(Hongi Hika can also translate as “smells like fish”. This isn’t an insult, early Maori used to smear themselves in fish oil, which really put the Europeans off, But Maori liked it and it is good for the skin. War casualties were also known as “The fish of war” (ie the catch). Hongi Hika was a successful general during a very bloodthirsty period in Maori history)

As in all things, these things go both ways. "Punakaike", for example, is a Maori rendering of "Pancake"; as “Poneke” is an attempt on the difficult to pronounce “Port Nicholson”. This goes for personal names also: Piri, Hemi, Henare are attempts at Peter (or Philip), James, Henry.

And, sometimes the wrong place gets the wrong name. Terawhiti in the Cook St should actually be a few capes to the East. Lord and I hope a few old Kaumatua know now what it's real name is: Perhaps "Cook's mistake" would be a good option.

Sometimes these official name changes stick, for example Mt Egmont now is almost universally known as Taranaki. Whatever the board decides, it will be the people who will really name it. “New Zealand” and “Aotearoa” (actually again, a word used by a minority even within the Maori peoples) have been interchangeable for a long time for both Maori and Pakeha.

That, in the end, is what is cool about this country. Politicians, bureaucrats, and militants of all colours can say what they like, but the biggest issue with the Wanga/Whanga debate is the expense no doubt incurred in changing their stationery!

Maui fished up a dilemma

Rebecca PalmerThe Dominion Post. 22 April 2009

You might have always known them as plain North and South, but it turns out our two biggest islands have an identity crisis.
The Geographic Board plans to formalise the names North Island and South Island after discovering they were not official. It is also investigating alternative Maori names for the two land masses.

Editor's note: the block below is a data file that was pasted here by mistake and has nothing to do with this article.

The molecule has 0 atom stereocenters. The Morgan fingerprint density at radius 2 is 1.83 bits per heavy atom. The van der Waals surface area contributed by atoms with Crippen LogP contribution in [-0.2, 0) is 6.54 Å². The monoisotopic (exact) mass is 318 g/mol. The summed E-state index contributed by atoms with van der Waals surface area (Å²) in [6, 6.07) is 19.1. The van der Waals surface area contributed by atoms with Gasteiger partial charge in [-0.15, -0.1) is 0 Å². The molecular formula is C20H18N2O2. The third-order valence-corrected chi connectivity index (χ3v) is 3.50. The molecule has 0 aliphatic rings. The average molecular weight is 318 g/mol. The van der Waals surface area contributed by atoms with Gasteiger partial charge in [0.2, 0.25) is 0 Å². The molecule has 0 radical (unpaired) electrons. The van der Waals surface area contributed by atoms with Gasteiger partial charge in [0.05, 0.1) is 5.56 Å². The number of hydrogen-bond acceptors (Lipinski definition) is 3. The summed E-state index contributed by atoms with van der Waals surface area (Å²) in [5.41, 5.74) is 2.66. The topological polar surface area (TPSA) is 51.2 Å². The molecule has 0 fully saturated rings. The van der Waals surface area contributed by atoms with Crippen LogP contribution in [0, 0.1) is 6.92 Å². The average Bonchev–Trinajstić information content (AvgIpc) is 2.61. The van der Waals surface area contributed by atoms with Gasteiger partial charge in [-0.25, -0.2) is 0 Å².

Chairman Don Grant said yesterday: "Interestingly, while researching this issue, we noted that `North Island' and `South Island' are actually not official names under our legislation, despite their long-term usage."
The board would be writing to iwi representatives over the next few weeks to seek traditional Maori names and associated stories for the islands, he said. It planned to widen the consultation to all New Zealanders next year.
Dr Grant said the English and Maori names would be alternative they could be used individually or with the other.
That was different from dual naming, in which both names were used together on official documents, such as maps.
The board decided that a name change or dual names would "cause too much cost and disruption throughout the whole country and for visitors".
Dr Grant said Te Ika a Maui for the North Island and Te Wai Pounamu for the South were on early official maps and documents, including Captain Cook's.
The board's decision to investigate alternative Maori names was prompted by a 2004 proposal from Christchurch man Keith Darroch to rename the South Island Te Wai Pounamu. In 2007, the board decided it would not consider a Maori name for the South Island in isolation.
Maori names for the North Island:Te Ika a Maui (the fish of Maui), Aotearoa, Aeheinomouwe - Captain Cook's spelling of what might be He Ahi No Maui (a fire of Maui) or He Hi No Maui (a thing of Maui)
Maori names for the South Island: Te Tumuki (the oldest recorded name), Te Arapaoa, Te Wai Pounamu, Tovypoenammu (Captain Cook's spelling of Te Wai Pounamu), Te Wahi Pounamu, Te Waka a Maui, Te Waka o Aoraki, Tau Ihu o te Waka.
Other English names that have been used: Middle Island - for the South Island (where the name 'South Island' was used for Stewart Island/Rakiura) New Ulster - for the North Island New Munster - for the South Island Island of Victoria - for the South Island.